It is no secret that the last few months have been financially challenging for our community. For the first four months of this year, we had a $46,000 deficit. That is taking into consideration that as a staff, we have cut our budgets repeatedly to continue to pivot to the times. We have deferred maintenance and replacement on some of our key technology, squeezing every ounce of life out of them… (Sometimes, literally to the death). Believe me… I know how to stretch a buck (take my BBQ as an example). But there are times, the squeeze actually begins to hinder what we are doing. (Case in point, our 12-year-old live-streaming tech that bit the dust a few weeks ago). As a good friend of mine likes to say, “We can’t cut our way to the future; at some point, we need to invest in it.”
Friends, we’re not going to stop. I am convinced God is doing something in our midst.
- We have a Young Adults gathering about to launch (if you’re a recent high school grad or you’re in your 20s, and you haven’t heard this news yet, scroll down to the PS).
- At Lakeside 101 last month we had to turn people away because we didn’t have enough space for all the newcomers.
- A newcomers small group will be launching in a few weeks to help all the new faces at Lakeside get connected.
- Our Celebrate Recovery (CR) team is working on a new initiative that we can’t wait to tell you more about.
- Griefwalk is in higher demand than ever before.
- Our Lakeside Youth and Lakeside Kids ministries are growing every week.
- The next generation is signing up for partnership.
You might be asking, if all this is true, why is our income lower than normal? Great question. There are many factors. From the beginning of the pandemic to the place we find ourselves today, our income has slowly and steadily decreased. Many variables played into this: congregants moving, rental groups not renting, congregants finding themselves in financially difficult times, and so on. We have continued to make changes along the way to match that reality.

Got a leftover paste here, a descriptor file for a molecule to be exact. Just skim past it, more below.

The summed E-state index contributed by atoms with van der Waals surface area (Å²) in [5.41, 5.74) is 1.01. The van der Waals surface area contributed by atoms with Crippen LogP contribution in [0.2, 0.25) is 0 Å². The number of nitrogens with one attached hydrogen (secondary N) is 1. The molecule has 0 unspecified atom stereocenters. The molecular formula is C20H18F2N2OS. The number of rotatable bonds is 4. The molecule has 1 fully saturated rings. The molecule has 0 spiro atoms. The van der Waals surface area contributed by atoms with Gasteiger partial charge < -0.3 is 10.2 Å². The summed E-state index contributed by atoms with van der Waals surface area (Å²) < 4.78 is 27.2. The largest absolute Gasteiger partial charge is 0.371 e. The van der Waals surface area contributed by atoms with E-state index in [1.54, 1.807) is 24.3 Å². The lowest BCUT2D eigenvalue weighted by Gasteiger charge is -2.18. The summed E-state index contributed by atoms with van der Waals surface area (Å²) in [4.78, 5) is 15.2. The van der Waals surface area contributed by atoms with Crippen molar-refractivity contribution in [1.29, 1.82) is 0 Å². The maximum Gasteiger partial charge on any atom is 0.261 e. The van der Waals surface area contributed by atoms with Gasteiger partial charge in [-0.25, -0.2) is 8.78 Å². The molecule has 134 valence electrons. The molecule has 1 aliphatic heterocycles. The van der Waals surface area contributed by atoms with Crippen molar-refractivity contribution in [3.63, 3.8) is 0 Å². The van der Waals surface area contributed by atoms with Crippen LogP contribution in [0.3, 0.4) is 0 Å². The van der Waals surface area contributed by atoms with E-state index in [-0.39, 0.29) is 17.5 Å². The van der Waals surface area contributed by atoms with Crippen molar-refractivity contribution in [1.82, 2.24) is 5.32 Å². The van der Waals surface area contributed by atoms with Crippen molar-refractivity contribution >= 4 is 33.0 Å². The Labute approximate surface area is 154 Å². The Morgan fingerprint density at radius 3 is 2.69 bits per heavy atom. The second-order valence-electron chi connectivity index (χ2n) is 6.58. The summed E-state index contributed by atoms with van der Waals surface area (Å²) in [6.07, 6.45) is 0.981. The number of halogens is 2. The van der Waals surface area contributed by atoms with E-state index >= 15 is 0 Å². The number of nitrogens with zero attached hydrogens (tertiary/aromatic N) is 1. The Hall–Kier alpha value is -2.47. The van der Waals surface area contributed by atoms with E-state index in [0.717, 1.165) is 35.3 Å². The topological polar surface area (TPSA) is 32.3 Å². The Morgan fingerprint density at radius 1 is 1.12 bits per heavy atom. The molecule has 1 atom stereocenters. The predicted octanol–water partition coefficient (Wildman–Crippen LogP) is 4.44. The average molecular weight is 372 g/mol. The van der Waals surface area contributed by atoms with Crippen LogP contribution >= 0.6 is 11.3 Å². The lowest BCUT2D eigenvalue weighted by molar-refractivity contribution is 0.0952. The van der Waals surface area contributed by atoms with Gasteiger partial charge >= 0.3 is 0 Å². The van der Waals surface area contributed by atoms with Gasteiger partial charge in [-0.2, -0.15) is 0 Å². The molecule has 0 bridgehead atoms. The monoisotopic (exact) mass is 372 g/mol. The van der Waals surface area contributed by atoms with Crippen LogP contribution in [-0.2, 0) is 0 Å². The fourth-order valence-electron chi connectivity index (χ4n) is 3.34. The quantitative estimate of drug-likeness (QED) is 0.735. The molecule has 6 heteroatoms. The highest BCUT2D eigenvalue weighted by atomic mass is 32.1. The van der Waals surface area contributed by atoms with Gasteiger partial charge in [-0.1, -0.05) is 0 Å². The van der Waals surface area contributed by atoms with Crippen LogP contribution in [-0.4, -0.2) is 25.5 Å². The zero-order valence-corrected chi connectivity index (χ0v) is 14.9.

With that said, I see the tides changing. Thirty-one new households have started giving to Lakeside in 2022. That is more than twice the number of first-time donors than in previous years, in the same time period.
So, here is my ask, friends: Will you join us in this? If Lakeside is home, and you are excited about being part of creating a safe place where people can discover and fully follow Jesus, a place where they can find healing and wholeness, can I ask that you consider partnering with us financially?
I realize there are all kinds of different places you might find yourself in, so here are a few ideas of next steps in financial partnership.
- A one time gift. You can do this in under two minutes with a credit card on our website. Maybe you have never given before, and this feels like a manageable first step.
- Set up Pre-Authorized Giving (PAG). It could be as small as $5 a month or as large as you feel led. When you give this way, we are able to budget based on your commitment.
- Increase your current amount. Your increase doesn’t need to be a lot. I knew one couple who always wanted to grow in generosity, so every year, they just added a little bit more. Some years, it was a fraction of a percent… but they refused to go a year without growing in generosity even a little bit.
We recognize there are people in our congregation for whom this isn’t possible at this moment. They’re stretched thin and don’t have a dollar left at the end of the month. We totally understand. But for many of us, this is something we can do. And so, I invite you to pray about what that could look like in your budget next month and beyond.
Well friends, you made it! If that wasn’t enough detail… I’m going to share even more numbers and some nitty gritty details at our upcoming Partners’ Meeting on June 15 (even if you’re not a partner you are welcome to attend).
In the meantime, if you have any specific financial questions, you can reach out to our Operations Director, Kevin Lloyd. His email is firstname.lastname@example.org.
Thank you for taking the time to carefully consider the options of how to partner with us in helping people discover and fully follow Jesus.